The part I resisted the most was in the chapters on food. I already eat a very healthy diet, so that wasn't a problem. However, Kathy is very passionate about being vegan, and I am really not there yet. It didn't help to be reading this section while eating my lunch which included chunks of chicken. I completely agree that the appalling conditions under which most food animals are raised are unacceptable and must be stopped already! But I KNOW where most of my eggs come from, and those chickens are quite pampered, so I have no plans to turn vegan just yet. Lean into vegetarianism, maybe, but not veganism. Besides, quite a few of the meal plans & recipes she includes in the appendix are foods/ingredients I can't eat because they contain gluten. (And some because I just don't like them and/or they are impractical to prepare in my circumstances.)

Overall, though, I enjoyed the book and do recommend it.

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Friday, November 21, 2008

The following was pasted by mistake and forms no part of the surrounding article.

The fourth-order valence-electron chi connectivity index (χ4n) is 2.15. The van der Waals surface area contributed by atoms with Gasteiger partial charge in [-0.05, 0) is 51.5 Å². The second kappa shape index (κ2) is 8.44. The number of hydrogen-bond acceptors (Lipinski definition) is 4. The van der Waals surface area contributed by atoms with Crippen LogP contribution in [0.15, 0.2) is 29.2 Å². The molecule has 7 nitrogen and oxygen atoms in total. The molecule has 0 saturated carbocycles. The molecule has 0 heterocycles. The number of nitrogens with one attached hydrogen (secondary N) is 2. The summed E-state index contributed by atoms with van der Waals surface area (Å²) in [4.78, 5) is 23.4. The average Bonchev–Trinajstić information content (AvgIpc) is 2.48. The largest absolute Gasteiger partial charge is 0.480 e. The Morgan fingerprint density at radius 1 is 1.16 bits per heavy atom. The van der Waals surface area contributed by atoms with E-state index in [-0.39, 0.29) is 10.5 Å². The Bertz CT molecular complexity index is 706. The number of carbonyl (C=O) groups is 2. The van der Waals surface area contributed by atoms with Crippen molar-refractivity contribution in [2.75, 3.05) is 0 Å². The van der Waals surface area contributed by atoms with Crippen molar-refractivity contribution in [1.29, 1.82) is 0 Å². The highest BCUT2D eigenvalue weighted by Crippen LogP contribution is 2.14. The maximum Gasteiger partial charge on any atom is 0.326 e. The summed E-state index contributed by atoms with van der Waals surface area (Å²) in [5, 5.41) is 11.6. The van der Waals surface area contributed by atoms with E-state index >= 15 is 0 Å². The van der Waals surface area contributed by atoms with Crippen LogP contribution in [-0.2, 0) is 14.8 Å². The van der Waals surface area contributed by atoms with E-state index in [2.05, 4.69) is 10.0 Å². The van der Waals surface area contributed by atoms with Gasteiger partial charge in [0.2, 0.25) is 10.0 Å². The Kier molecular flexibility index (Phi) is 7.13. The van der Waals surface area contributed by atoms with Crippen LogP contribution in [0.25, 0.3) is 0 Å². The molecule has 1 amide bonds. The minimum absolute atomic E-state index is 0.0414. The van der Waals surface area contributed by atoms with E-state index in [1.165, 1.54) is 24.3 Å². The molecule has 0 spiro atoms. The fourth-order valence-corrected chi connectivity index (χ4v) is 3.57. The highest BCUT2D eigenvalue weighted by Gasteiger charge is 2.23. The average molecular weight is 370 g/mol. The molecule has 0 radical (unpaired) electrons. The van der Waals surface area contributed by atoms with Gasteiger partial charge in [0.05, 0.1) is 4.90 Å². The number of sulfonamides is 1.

Mr. Cavendish, I Presume

Mr. Cavendish, I Presume (Two Dukes of Wyndham, Book #2) Mr. Cavendish, I Presume by Julia Quinn

My review

rating: 4 of 5 stars

Excellent romance novel! Entertaining, a good story, and part of a series. I'm not sure how I missed the first book in the series (The Lost Duke of Wyndham), but all through this one, I kept thinking, "She must be planning another book featuring Grace Eversleigh because it seems like there's a whole 'nother story here." Turns out, yes, Julia Quinn wrote Grace's story first! (Both novels are about a dispossessed duke.) And since Amelia Willoughby has four sisters, it looks like Ms. Quinn should be able to get at least four more books out of this series. Hooray!